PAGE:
Mannings Heath – Good Shepherd


Mannings Heath is the largest hamlet in the parish of Nuthurst (VCH 6(2) p107), but until 1881 it lacked any place of Anglican worship.  A mission chapel was built in that year by Miss Augusta Bigg,  a member of a leading family in the village (1 p1), as a memorial to her brother.

It is a more substantial building than most of its kind and though no architect is known, Robert Elleray’s attribution to L W Ridge makes sense ((1981) p72).  It is built of brick with plain pointed side windows in small gables that break the roof-line.  However although the east window has only two lights, it is traceried and made of stone.  The chancel arch is also stone, although quite plain.  A white-painted belfry is placed over the west end above a more elaborate arrangement of two two-light windows beneath a central circular opening.  Inside, the roof is trussed and boarded with brick-faced walls; a photograph of c1932 (1 p9) shows that the painting is of long standing, though not necessarily original.  There was always a timber south porch, though a photograph taken before 1888 (ibid p8) shows it was then more open.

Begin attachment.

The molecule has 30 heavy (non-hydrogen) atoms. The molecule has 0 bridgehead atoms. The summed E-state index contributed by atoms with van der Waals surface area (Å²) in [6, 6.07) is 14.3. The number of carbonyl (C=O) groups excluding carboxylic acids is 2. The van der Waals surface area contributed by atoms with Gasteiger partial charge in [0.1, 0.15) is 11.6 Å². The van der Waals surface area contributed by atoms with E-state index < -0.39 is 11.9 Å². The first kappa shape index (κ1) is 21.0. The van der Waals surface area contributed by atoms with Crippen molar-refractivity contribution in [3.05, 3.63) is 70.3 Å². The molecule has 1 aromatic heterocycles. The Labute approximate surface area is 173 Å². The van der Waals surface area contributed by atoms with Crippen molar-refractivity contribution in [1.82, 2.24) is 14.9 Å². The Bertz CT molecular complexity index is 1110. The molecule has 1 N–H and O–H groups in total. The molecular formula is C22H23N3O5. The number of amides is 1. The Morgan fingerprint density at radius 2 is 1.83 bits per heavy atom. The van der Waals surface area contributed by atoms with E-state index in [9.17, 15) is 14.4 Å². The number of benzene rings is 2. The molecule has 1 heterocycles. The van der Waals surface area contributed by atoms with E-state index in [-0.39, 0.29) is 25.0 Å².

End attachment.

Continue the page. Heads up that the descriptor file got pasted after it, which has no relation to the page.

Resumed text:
In 2008 the church was re-ordered (ibid p14) with a view to making it more of a community centre.  The pews were removed and a west gallery with kitchen facilities beneath was installed.


Glass: (East window) Cox, Sons and Buckley, 1889 ( retrieved on 17/3/2013).


T Turner: The Church of the Good Shepherd Mannings Heath (Parish of Nuthurst Local History Society Booklet no 3), 2013